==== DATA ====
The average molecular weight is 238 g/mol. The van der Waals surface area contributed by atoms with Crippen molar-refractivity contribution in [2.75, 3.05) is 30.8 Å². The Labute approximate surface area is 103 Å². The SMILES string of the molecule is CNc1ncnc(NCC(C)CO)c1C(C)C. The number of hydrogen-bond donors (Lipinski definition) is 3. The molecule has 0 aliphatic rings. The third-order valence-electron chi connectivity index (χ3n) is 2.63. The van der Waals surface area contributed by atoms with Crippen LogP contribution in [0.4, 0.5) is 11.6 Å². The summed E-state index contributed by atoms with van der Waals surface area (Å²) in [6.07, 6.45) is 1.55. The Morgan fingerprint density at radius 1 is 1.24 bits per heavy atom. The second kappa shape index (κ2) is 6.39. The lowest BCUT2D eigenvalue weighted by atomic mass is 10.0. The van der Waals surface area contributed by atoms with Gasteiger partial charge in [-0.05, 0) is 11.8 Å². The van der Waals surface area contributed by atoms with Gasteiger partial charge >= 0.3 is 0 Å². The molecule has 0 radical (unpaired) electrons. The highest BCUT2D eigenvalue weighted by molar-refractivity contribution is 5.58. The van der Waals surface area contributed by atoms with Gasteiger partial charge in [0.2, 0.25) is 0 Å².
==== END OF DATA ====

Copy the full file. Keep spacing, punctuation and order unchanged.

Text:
The average molecular weight is 238 g/mol. The van der Waals surface area contributed by atoms with Crippen molar-refractivity contribution in [2.75, 3.05) is 30.8 Å². The Labute approximate surface area is 103 Å². The SMILES string of the molecule is CNc1ncnc(NCC(C)CO)c1C(C)C. The number of hydrogen-bond donors (Lipinski definition) is 3. The molecule has 0 aliphatic rings. The third-order valence-electron chi connectivity index (χ3n) is 2.63. The van der Waals surface area contributed by atoms with Crippen LogP contribution in [0.4, 0.5) is 11.6 Å². The summed E-state index contributed by atoms with van der Waals surface area (Å²) in [6.07, 6.45) is 1.55. The Morgan fingerprint density at radius 1 is 1.24 bits per heavy atom. The second kappa shape index (κ2) is 6.39. The lowest BCUT2D eigenvalue weighted by atomic mass is 10.0. The van der Waals surface area contributed by atoms with Gasteiger partial charge in [-0.05, 0) is 11.8 Å². The van der Waals surface area contributed by atoms with Gasteiger partial charge >= 0.3 is 0 Å². The molecule has 0 radical (unpaired) electrons. The highest BCUT2D eigenvalue weighted by molar-refractivity contribution is 5.58. The van der Waals surface area contributed by atoms with Gasteiger partial charge in [0.2, 0.25) is 0 Å².